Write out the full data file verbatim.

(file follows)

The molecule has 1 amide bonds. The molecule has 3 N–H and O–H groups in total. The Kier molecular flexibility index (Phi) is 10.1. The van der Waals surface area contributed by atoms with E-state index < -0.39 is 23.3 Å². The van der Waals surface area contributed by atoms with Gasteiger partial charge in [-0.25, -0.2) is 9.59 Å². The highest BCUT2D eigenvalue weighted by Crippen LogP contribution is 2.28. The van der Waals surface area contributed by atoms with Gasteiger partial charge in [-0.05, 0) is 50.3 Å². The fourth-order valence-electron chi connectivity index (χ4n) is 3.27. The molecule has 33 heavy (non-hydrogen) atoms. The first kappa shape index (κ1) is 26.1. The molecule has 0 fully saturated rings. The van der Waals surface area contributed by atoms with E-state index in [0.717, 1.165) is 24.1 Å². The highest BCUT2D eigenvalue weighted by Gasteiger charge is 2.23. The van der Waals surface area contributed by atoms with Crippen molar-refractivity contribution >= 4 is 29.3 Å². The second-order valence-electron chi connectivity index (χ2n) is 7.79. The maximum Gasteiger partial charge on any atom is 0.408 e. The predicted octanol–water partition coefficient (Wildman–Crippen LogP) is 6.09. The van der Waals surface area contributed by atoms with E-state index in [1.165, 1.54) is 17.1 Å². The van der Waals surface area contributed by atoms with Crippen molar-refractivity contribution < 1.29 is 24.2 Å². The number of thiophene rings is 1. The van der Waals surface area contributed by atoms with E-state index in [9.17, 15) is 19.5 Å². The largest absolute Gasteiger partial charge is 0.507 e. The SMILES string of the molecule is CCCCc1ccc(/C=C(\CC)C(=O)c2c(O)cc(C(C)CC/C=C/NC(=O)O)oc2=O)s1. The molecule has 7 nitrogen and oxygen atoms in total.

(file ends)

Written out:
The molecule has 1 amide bonds. The molecule has 3 N–H and O–H groups in total. The Kier molecular flexibility index (Phi) is 10.1. The van der Waals surface area contributed by atoms with E-state index < -0.39 is 23.3 Å². The van der Waals surface area contributed by atoms with Gasteiger partial charge in [-0.25, -0.2) is 9.59 Å². The highest BCUT2D eigenvalue weighted by Crippen LogP contribution is 2.28. The van der Waals surface area contributed by atoms with Gasteiger partial charge in [-0.05, 0) is 50.3 Å². The fourth-order valence-electron chi connectivity index (χ4n) is 3.27. The molecule has 33 heavy (non-hydrogen) atoms. The first kappa shape index (κ1) is 26.1. The molecule has 0 fully saturated rings. The van der Waals surface area contributed by atoms with E-state index in [0.717, 1.165) is 24.1 Å². The highest BCUT2D eigenvalue weighted by Gasteiger charge is 2.23. The van der Waals surface area contributed by atoms with Crippen molar-refractivity contribution >= 4 is 29.3 Å². The second-order valence-electron chi connectivity index (χ2n) is 7.79. The maximum Gasteiger partial charge on any atom is 0.408 e. The predicted octanol–water partition coefficient (Wildman–Crippen LogP) is 6.09. The van der Waals surface area contributed by atoms with E-state index in [1.165, 1.54) is 17.1 Å². The van der Waals surface area contributed by atoms with Crippen molar-refractivity contribution < 1.29 is 24.2 Å². The number of thiophene rings is 1. The van der Waals surface area contributed by atoms with E-state index in [9.17, 15) is 19.5 Å². The largest absolute Gasteiger partial charge is 0.507 e. The SMILES string of the molecule is CCCCc1ccc(/C=C(\CC)C(=O)c2c(O)cc(C(C)CC/C=C/NC(=O)O)oc2=O)s1. The molecule has 7 nitrogen and oxygen atoms in total.